Purdue Pharma and its owners, the Sackler family, have reached a tentative settlement with lawyers representing thousands of states, municipal governments and tribes across the nation who are suing the pharmaceutical industry over its role in the opioid epidemic.
According to reports, Purdue would file for bankruptcy and dissolve. A new company would then form which would continue selling OxyContin. Sales and revenue from the company would go to plaintiffs in the lawsuit settlement. Purdue would also donate addiction treatment and overdoses as well.
Purdue will not admit to any wrongdoing as part of the tentative settlement.
The deal is estimated to be worth $10 billion to $12 billion, with $3 billion coming from the Sackler family itself.
In 2016, Purdue took in more than $31 billion in revenue from OxyContin.
The settlement comes just weeks before the first federal trial in the opioid litigation was slated to start. Other manufacturers have already settled in that case, but Purdue’s agreement would be the first “global” agreement. The resolution would end virtually all of the cases against Purdue.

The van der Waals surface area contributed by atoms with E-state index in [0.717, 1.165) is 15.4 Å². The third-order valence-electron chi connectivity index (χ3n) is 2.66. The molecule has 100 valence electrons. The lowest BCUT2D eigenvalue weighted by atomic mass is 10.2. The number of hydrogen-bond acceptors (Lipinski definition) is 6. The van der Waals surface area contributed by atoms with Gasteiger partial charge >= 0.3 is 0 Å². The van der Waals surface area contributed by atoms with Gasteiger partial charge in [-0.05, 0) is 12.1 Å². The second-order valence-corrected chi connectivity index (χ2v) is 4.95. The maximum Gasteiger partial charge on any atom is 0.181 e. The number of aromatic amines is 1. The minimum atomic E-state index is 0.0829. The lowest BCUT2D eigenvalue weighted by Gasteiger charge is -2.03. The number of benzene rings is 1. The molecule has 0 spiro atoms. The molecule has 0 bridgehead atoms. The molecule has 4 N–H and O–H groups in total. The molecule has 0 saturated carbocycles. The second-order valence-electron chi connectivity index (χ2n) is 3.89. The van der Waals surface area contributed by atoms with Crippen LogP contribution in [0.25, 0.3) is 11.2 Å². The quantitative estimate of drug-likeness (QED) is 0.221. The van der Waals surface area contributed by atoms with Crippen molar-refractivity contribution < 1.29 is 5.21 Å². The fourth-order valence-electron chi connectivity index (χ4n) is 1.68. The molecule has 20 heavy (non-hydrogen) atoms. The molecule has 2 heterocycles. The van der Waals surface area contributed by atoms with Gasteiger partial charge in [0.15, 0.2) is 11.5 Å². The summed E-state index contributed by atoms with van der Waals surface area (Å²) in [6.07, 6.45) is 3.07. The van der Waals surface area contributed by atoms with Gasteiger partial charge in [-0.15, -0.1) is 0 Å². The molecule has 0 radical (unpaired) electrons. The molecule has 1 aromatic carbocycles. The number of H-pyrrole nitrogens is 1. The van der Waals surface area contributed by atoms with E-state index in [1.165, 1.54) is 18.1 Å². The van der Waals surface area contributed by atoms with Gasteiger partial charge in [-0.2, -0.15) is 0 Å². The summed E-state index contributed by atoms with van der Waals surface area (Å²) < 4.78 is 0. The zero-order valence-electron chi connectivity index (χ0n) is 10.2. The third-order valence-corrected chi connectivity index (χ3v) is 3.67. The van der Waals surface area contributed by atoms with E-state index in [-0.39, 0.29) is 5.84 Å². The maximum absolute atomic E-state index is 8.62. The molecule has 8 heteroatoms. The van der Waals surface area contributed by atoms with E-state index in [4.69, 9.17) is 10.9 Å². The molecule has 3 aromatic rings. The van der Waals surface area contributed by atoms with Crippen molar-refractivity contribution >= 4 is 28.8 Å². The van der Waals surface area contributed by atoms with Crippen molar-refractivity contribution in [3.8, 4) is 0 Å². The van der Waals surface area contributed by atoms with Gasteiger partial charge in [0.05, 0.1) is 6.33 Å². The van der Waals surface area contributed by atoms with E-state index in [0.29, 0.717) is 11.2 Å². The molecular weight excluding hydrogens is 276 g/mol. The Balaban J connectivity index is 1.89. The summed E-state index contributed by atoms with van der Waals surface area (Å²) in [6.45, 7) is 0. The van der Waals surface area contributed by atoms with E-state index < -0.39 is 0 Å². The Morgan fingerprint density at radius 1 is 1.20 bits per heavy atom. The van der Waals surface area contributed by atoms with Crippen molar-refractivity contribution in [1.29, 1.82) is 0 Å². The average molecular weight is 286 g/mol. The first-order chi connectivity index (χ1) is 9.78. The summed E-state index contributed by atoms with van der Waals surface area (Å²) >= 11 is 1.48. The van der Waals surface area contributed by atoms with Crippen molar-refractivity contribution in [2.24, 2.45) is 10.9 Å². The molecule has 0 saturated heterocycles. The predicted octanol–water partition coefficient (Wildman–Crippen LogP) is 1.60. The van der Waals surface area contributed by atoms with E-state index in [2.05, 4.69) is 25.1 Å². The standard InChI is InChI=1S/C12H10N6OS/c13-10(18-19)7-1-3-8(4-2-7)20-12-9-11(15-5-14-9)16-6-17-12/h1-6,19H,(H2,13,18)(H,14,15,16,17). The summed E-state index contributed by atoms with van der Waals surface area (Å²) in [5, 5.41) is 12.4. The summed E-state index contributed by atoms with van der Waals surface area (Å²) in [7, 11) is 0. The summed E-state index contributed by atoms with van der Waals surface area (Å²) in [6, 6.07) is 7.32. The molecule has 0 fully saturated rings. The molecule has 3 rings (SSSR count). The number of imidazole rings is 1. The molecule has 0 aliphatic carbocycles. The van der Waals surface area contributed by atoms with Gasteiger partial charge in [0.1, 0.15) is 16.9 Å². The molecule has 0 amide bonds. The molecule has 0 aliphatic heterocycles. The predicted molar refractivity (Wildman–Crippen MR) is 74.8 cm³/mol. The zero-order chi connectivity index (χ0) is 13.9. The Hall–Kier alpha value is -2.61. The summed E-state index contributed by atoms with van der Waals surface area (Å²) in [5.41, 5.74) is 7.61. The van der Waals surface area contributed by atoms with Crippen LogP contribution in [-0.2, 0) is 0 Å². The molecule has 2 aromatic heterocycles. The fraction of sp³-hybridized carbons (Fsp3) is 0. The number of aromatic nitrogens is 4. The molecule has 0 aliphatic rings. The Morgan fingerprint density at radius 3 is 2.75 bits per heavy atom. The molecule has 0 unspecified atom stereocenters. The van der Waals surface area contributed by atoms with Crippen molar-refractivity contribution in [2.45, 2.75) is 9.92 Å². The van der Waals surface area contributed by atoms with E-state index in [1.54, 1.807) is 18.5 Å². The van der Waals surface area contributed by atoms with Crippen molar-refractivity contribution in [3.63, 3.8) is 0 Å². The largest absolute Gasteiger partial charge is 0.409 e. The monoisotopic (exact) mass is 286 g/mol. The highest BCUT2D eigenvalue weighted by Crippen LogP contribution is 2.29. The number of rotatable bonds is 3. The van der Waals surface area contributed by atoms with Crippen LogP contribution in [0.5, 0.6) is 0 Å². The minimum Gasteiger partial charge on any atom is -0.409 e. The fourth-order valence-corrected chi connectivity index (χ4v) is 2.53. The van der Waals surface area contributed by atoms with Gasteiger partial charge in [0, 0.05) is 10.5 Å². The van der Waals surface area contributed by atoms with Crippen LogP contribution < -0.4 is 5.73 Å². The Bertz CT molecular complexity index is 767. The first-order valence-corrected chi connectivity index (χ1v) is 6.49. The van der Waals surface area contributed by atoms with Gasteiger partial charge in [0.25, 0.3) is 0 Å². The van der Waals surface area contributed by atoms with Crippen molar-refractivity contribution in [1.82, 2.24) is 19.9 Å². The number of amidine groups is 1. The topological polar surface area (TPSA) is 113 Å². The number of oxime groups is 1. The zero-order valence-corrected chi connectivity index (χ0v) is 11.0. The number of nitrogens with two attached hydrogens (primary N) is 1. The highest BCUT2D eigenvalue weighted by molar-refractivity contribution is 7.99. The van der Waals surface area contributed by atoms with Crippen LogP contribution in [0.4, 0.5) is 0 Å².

Connecticut state attorney general William Tong says the state has not agreed to any settlement.
“I cannot predict whether Purdue will seek bankruptcy, but all I can say is we are ready to aggressively pursue this case wherever it goes — whether it is in the Connecticut courts or through bankruptcy,” Tong said.
Some activists are pushing the matter even further, demanding that opioid manufacturers and distributors are also held criminally liable for their actions.
Legislation has been proposed that would hold executives accountable for their role in driving the opioid epidemic. For now, the Sackler family is only facing financial consequences.
It is still unclear what the distribution of the settlement would look like for the thousands of local governments and tribes that have signed onto the deal.